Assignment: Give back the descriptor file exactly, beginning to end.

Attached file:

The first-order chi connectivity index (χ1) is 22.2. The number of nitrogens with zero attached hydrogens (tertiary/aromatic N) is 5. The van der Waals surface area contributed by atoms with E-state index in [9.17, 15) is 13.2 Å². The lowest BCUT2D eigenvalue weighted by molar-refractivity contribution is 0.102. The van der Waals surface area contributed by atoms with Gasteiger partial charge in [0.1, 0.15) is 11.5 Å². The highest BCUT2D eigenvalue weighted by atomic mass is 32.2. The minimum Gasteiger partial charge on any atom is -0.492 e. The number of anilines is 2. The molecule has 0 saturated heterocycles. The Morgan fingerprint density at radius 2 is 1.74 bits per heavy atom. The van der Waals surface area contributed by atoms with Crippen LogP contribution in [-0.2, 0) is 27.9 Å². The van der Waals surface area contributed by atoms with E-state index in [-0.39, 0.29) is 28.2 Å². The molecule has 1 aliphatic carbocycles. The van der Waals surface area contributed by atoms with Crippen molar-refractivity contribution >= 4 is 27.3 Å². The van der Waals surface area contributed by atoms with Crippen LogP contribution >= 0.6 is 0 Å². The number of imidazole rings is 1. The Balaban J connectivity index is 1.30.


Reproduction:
The first-order chi connectivity index (χ1) is 22.2. The number of nitrogens with zero attached hydrogens (tertiary/aromatic N) is 5. The van der Waals surface area contributed by atoms with E-state index in [9.17, 15) is 13.2 Å². The lowest BCUT2D eigenvalue weighted by molar-refractivity contribution is 0.102. The van der Waals surface area contributed by atoms with Gasteiger partial charge in [0.1, 0.15) is 11.5 Å². The highest BCUT2D eigenvalue weighted by atomic mass is 32.2. The minimum Gasteiger partial charge on any atom is -0.492 e. The number of anilines is 2. The molecule has 0 saturated heterocycles. The Morgan fingerprint density at radius 2 is 1.74 bits per heavy atom. The van der Waals surface area contributed by atoms with Crippen LogP contribution in [-0.2, 0) is 27.9 Å². The van der Waals surface area contributed by atoms with E-state index in [-0.39, 0.29) is 28.2 Å². The molecule has 1 aliphatic carbocycles. The van der Waals surface area contributed by atoms with Crippen molar-refractivity contribution >= 4 is 27.3 Å². The van der Waals surface area contributed by atoms with Crippen LogP contribution >= 0.6 is 0 Å². The number of imidazole rings is 1. The Balaban J connectivity index is 1.30.